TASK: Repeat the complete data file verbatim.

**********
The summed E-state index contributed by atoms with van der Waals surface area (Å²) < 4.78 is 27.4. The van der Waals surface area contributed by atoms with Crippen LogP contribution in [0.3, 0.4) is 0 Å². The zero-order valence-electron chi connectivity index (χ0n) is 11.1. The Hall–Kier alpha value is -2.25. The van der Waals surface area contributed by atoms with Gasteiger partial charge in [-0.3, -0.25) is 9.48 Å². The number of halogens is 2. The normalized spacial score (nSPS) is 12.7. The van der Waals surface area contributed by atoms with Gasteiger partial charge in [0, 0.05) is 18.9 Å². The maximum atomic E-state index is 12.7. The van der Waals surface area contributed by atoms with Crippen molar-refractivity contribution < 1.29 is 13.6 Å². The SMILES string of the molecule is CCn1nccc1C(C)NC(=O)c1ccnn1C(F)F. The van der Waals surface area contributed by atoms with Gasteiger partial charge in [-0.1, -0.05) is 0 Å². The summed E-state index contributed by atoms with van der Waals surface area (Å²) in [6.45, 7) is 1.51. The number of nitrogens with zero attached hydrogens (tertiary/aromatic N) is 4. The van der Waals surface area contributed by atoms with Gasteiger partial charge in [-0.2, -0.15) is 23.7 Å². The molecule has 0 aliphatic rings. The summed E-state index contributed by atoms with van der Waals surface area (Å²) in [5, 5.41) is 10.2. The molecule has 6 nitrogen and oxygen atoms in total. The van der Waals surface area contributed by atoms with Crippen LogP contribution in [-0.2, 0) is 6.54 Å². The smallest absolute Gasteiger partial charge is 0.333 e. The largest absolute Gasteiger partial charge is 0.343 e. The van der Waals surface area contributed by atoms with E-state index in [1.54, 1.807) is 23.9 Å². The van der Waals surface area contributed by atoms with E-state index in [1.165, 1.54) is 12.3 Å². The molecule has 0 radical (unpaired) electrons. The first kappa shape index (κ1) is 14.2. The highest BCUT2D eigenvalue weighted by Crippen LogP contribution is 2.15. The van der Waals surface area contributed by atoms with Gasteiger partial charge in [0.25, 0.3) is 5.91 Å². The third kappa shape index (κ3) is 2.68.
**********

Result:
The summed E-state index contributed by atoms with van der Waals surface area (Å²) < 4.78 is 27.4. The van der Waals surface area contributed by atoms with Crippen LogP contribution in [0.3, 0.4) is 0 Å². The zero-order valence-electron chi connectivity index (χ0n) is 11.1. The Hall–Kier alpha value is -2.25. The van der Waals surface area contributed by atoms with Gasteiger partial charge in [-0.3, -0.25) is 9.48 Å². The number of halogens is 2. The normalized spacial score (nSPS) is 12.7. The van der Waals surface area contributed by atoms with Gasteiger partial charge in [0, 0.05) is 18.9 Å². The maximum atomic E-state index is 12.7. The van der Waals surface area contributed by atoms with Crippen molar-refractivity contribution < 1.29 is 13.6 Å². The SMILES string of the molecule is CCn1nccc1C(C)NC(=O)c1ccnn1C(F)F. The van der Waals surface area contributed by atoms with Gasteiger partial charge in [-0.1, -0.05) is 0 Å². The summed E-state index contributed by atoms with van der Waals surface area (Å²) in [6.45, 7) is 1.51. The number of nitrogens with zero attached hydrogens (tertiary/aromatic N) is 4. The van der Waals surface area contributed by atoms with Gasteiger partial charge in [-0.2, -0.15) is 23.7 Å². The molecule has 0 aliphatic rings. The summed E-state index contributed by atoms with van der Waals surface area (Å²) in [5, 5.41) is 10.2. The molecule has 6 nitrogen and oxygen atoms in total. The van der Waals surface area contributed by atoms with Crippen LogP contribution in [-0.2, 0) is 6.54 Å². The smallest absolute Gasteiger partial charge is 0.333 e. The largest absolute Gasteiger partial charge is 0.343 e. The van der Waals surface area contributed by atoms with E-state index in [1.54, 1.807) is 23.9 Å². The van der Waals surface area contributed by atoms with E-state index in [1.165, 1.54) is 12.3 Å². The molecule has 0 radical (unpaired) electrons. The first kappa shape index (κ1) is 14.2. The highest BCUT2D eigenvalue weighted by Crippen LogP contribution is 2.15. The van der Waals surface area contributed by atoms with Gasteiger partial charge in [0.25, 0.3) is 5.91 Å². The third kappa shape index (κ3) is 2.68.